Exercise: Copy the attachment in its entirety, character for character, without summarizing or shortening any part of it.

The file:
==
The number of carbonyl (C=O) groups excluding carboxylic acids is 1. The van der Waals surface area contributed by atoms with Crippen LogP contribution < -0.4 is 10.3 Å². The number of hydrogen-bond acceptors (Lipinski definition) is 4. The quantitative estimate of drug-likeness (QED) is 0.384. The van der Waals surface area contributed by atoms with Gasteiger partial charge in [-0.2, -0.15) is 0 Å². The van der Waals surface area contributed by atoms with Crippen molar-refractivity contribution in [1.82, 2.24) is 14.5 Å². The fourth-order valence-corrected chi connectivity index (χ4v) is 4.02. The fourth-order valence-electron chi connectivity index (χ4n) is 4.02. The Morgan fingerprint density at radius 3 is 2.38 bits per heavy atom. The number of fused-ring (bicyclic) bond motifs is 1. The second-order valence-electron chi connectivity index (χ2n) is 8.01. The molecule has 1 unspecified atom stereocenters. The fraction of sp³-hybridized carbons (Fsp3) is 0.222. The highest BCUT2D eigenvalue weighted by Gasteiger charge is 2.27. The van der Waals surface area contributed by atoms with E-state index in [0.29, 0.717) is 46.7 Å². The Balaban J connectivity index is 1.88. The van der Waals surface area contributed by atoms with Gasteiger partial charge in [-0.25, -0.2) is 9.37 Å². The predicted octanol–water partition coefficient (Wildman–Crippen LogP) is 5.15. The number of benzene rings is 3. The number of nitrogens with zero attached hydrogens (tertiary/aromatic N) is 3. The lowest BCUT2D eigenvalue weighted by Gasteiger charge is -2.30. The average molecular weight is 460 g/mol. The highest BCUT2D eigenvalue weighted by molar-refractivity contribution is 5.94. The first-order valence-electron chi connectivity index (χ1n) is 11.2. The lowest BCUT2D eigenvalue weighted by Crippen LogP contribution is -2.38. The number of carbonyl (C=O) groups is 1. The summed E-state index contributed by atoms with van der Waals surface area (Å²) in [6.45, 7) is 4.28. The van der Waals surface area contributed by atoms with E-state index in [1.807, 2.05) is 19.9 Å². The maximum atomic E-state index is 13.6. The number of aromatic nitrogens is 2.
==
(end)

The number of carbonyl (C=O) groups excluding carboxylic acids is 1. The van der Waals surface area contributed by atoms with Crippen LogP contribution < -0.4 is 10.3 Å². The number of hydrogen-bond acceptors (Lipinski definition) is 4. The quantitative estimate of drug-likeness (QED) is 0.384. The van der Waals surface area contributed by atoms with Gasteiger partial charge in [-0.2, -0.15) is 0 Å². The van der Waals surface area contributed by atoms with Crippen molar-refractivity contribution in [1.82, 2.24) is 14.5 Å². The fourth-order valence-corrected chi connectivity index (χ4v) is 4.02. The fourth-order valence-electron chi connectivity index (χ4n) is 4.02. The Morgan fingerprint density at radius 3 is 2.38 bits per heavy atom. The number of fused-ring (bicyclic) bond motifs is 1. The second-order valence-electron chi connectivity index (χ2n) is 8.01. The molecule has 1 unspecified atom stereocenters. The fraction of sp³-hybridized carbons (Fsp3) is 0.222. The highest BCUT2D eigenvalue weighted by Gasteiger charge is 2.27. The van der Waals surface area contributed by atoms with E-state index in [0.29, 0.717) is 46.7 Å². The Balaban J connectivity index is 1.88. The van der Waals surface area contributed by atoms with Gasteiger partial charge in [-0.25, -0.2) is 9.37 Å². The predicted octanol–water partition coefficient (Wildman–Crippen LogP) is 5.15. The number of benzene rings is 3. The number of nitrogens with zero attached hydrogens (tertiary/aromatic N) is 3. The lowest BCUT2D eigenvalue weighted by Gasteiger charge is -2.30. The average molecular weight is 460 g/mol. The highest BCUT2D eigenvalue weighted by molar-refractivity contribution is 5.94. The first-order valence-electron chi connectivity index (χ1n) is 11.2. The lowest BCUT2D eigenvalue weighted by Crippen LogP contribution is -2.38. The number of carbonyl (C=O) groups is 1. The summed E-state index contributed by atoms with van der Waals surface area (Å²) in [6.45, 7) is 4.28. The van der Waals surface area contributed by atoms with E-state index in [1.807, 2.05) is 19.9 Å². The maximum atomic E-state index is 13.6. The number of aromatic nitrogens is 2.